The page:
To the Editor:
An Education Week blog post covers guidance from the U.S. Department of Education on “how school systems and state agencies can coordinate to help students with disabilities prepare for life after high school” (“Preparing Students for Life After Special Education? Here’s How Federal Dollars Can Help,” Sept. 18, 2019). There’s so much focus on the vocational rehabilitation program and dual enrollment for students with special needs that no one considers students who cannot be successful with either.
What happens to young people with exceptionalities after they leave the umbrella of free appropriate public education when they turn 22? School officials and families would like to believe that these students can and will gain employment, even if the hours are minimal. Unfortunately, not all students with special needs are capable of holding employment. Upon aging out of the school system, these students are left sitting on their parents’ couches while mom and dad work, unable to pay for private day programs.
I work in a post-high school setting with adults ages 19 to 21 who are still in the public education system. I receive glares for blocking store aisles to help my students pick out groceries, and scoffs when I teach my students what a hammer is.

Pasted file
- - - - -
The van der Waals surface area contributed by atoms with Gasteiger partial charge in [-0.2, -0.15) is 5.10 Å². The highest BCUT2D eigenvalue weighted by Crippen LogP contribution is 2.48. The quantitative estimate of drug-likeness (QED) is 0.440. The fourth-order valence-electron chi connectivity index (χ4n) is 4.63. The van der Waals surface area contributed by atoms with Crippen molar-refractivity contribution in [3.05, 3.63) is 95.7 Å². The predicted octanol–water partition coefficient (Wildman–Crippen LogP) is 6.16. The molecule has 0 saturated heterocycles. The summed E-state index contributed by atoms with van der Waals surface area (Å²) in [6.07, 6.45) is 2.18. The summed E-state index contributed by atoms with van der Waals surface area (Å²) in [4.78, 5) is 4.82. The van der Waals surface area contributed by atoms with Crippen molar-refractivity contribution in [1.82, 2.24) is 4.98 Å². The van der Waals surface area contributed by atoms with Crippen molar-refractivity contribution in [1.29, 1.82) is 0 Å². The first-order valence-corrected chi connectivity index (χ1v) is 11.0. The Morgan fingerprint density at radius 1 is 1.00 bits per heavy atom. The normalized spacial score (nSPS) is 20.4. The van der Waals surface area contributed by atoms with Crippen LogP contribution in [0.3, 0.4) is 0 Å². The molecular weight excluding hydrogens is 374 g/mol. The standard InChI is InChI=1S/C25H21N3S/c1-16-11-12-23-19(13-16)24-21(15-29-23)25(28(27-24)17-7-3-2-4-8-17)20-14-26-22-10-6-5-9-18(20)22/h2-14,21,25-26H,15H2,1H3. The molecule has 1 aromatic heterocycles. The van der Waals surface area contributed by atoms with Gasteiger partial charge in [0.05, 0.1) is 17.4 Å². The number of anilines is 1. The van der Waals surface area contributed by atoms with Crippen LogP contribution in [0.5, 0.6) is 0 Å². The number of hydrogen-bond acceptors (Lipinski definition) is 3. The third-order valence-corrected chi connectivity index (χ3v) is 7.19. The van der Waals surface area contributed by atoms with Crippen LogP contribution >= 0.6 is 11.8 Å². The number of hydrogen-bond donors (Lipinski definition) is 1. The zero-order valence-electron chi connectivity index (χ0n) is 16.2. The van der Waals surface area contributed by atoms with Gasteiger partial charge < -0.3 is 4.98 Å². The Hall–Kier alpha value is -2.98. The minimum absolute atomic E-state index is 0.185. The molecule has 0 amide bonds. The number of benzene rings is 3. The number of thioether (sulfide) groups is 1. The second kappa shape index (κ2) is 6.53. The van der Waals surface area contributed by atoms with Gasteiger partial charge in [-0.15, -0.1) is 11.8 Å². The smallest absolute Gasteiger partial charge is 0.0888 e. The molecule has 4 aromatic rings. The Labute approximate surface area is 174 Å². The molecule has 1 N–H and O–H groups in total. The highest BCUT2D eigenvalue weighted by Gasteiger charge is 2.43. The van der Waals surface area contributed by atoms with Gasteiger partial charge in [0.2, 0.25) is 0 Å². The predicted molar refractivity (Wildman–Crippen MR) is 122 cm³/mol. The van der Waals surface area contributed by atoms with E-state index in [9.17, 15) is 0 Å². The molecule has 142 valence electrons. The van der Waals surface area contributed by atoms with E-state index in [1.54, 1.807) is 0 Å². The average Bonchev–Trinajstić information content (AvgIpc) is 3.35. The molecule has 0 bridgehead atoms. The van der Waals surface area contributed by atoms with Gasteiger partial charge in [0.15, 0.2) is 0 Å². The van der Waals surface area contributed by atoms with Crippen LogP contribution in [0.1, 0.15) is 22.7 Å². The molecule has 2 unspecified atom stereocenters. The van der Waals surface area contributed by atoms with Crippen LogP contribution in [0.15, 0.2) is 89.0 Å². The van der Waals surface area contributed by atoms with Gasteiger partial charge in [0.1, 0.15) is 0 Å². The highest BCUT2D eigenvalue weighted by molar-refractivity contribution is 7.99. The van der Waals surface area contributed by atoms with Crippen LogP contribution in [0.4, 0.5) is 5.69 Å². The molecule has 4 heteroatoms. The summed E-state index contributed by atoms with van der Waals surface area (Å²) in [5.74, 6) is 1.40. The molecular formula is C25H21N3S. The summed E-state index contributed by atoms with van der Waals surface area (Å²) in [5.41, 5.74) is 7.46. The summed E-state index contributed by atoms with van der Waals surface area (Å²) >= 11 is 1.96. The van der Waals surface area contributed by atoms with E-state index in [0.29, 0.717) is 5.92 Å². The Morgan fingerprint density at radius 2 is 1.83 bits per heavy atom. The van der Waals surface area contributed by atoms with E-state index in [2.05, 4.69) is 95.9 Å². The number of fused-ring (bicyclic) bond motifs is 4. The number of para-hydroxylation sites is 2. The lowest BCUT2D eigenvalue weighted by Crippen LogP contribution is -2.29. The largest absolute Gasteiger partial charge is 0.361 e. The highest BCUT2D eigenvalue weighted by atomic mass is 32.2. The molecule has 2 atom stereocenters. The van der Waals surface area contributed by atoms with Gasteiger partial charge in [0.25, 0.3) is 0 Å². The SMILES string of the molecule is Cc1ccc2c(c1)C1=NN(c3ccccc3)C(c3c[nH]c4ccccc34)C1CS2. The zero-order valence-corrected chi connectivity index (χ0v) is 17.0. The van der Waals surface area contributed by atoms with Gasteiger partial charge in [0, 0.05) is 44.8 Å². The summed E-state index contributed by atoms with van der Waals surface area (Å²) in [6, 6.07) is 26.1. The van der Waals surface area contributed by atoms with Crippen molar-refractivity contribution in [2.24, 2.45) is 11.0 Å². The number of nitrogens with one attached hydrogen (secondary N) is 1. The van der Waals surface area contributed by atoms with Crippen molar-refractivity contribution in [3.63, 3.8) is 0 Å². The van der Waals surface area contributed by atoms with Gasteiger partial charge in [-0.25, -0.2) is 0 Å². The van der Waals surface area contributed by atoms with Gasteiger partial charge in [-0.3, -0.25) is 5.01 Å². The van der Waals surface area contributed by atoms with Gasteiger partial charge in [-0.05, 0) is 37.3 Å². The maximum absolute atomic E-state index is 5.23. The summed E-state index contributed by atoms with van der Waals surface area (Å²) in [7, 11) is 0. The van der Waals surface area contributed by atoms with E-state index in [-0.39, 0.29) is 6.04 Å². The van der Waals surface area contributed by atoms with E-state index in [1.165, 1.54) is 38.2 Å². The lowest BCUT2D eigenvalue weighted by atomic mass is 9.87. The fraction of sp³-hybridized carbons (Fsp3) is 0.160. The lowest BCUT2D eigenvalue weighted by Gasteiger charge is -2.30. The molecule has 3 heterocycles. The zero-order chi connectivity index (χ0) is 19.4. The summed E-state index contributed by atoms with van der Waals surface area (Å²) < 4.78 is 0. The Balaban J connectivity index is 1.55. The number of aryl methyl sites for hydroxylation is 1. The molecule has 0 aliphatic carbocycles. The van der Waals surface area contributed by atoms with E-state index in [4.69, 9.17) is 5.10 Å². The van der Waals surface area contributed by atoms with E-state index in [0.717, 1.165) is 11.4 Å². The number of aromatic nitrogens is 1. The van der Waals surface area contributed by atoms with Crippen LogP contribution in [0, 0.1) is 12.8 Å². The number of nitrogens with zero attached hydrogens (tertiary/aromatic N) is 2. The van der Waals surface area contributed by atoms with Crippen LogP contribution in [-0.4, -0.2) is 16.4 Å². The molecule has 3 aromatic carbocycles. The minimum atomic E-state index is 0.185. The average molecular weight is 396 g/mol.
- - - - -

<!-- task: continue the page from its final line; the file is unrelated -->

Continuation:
People with special needs are being lost in crowds, arrested, and shot by those who don’t know how to interact with them. A teacher’s job is to educate students. Should it also be our job to educate the public about students with special needs, or is it the job of the government or other agencies? I don’t have an answer. All I know is that my role is to advocate however I can for my students. Even if it means teaching outside my classroom.
Special Education Teacher
A version of this article appeared in the November 13, 2019 edition of Education Week as A Lesson on Special Needs